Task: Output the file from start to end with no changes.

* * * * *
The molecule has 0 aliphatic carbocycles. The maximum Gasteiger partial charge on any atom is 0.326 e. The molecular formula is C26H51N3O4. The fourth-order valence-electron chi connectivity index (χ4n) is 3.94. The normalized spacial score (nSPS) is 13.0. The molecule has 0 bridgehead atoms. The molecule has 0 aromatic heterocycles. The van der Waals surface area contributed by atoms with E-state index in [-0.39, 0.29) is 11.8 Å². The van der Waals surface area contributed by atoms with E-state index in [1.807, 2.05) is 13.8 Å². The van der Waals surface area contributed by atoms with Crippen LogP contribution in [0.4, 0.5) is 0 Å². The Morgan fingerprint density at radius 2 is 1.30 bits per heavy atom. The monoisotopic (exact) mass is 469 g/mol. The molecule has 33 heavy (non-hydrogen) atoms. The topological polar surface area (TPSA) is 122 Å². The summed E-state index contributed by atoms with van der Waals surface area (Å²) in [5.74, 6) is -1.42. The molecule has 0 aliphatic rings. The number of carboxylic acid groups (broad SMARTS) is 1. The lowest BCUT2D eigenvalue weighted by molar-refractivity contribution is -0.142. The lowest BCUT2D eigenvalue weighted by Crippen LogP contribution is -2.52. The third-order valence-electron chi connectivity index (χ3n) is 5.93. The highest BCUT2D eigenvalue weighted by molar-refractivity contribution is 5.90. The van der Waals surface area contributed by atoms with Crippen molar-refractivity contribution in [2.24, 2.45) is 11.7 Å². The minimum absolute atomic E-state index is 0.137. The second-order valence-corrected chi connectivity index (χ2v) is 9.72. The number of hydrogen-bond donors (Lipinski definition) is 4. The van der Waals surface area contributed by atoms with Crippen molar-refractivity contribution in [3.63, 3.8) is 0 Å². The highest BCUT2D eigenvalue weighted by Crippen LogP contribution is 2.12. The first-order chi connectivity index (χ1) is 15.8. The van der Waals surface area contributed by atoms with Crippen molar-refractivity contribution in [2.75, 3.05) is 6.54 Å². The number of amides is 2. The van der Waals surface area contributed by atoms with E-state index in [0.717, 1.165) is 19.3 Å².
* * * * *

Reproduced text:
The molecule has 0 aliphatic carbocycles. The maximum Gasteiger partial charge on any atom is 0.326 e. The molecular formula is C26H51N3O4. The fourth-order valence-electron chi connectivity index (χ4n) is 3.94. The normalized spacial score (nSPS) is 13.0. The molecule has 0 bridgehead atoms. The molecule has 0 aromatic heterocycles. The van der Waals surface area contributed by atoms with E-state index in [-0.39, 0.29) is 11.8 Å². The van der Waals surface area contributed by atoms with E-state index in [1.807, 2.05) is 13.8 Å². The van der Waals surface area contributed by atoms with Crippen LogP contribution in [0.4, 0.5) is 0 Å². The Morgan fingerprint density at radius 2 is 1.30 bits per heavy atom. The monoisotopic (exact) mass is 469 g/mol. The molecule has 33 heavy (non-hydrogen) atoms. The topological polar surface area (TPSA) is 122 Å². The summed E-state index contributed by atoms with van der Waals surface area (Å²) in [5.74, 6) is -1.42. The molecule has 0 aliphatic rings. The number of carboxylic acid groups (broad SMARTS) is 1. The lowest BCUT2D eigenvalue weighted by molar-refractivity contribution is -0.142. The lowest BCUT2D eigenvalue weighted by Crippen LogP contribution is -2.52. The third-order valence-electron chi connectivity index (χ3n) is 5.93. The highest BCUT2D eigenvalue weighted by molar-refractivity contribution is 5.90. The van der Waals surface area contributed by atoms with Crippen molar-refractivity contribution in [2.24, 2.45) is 11.7 Å². The minimum absolute atomic E-state index is 0.137. The second-order valence-corrected chi connectivity index (χ2v) is 9.72. The number of hydrogen-bond donors (Lipinski definition) is 4. The van der Waals surface area contributed by atoms with Crippen molar-refractivity contribution in [3.63, 3.8) is 0 Å². The highest BCUT2D eigenvalue weighted by Crippen LogP contribution is 2.12. The first-order chi connectivity index (χ1) is 15.8. The van der Waals surface area contributed by atoms with Crippen molar-refractivity contribution in [2.75, 3.05) is 6.54 Å². The number of amides is 2. The van der Waals surface area contributed by atoms with E-state index in [0.717, 1.165) is 19.3 Å².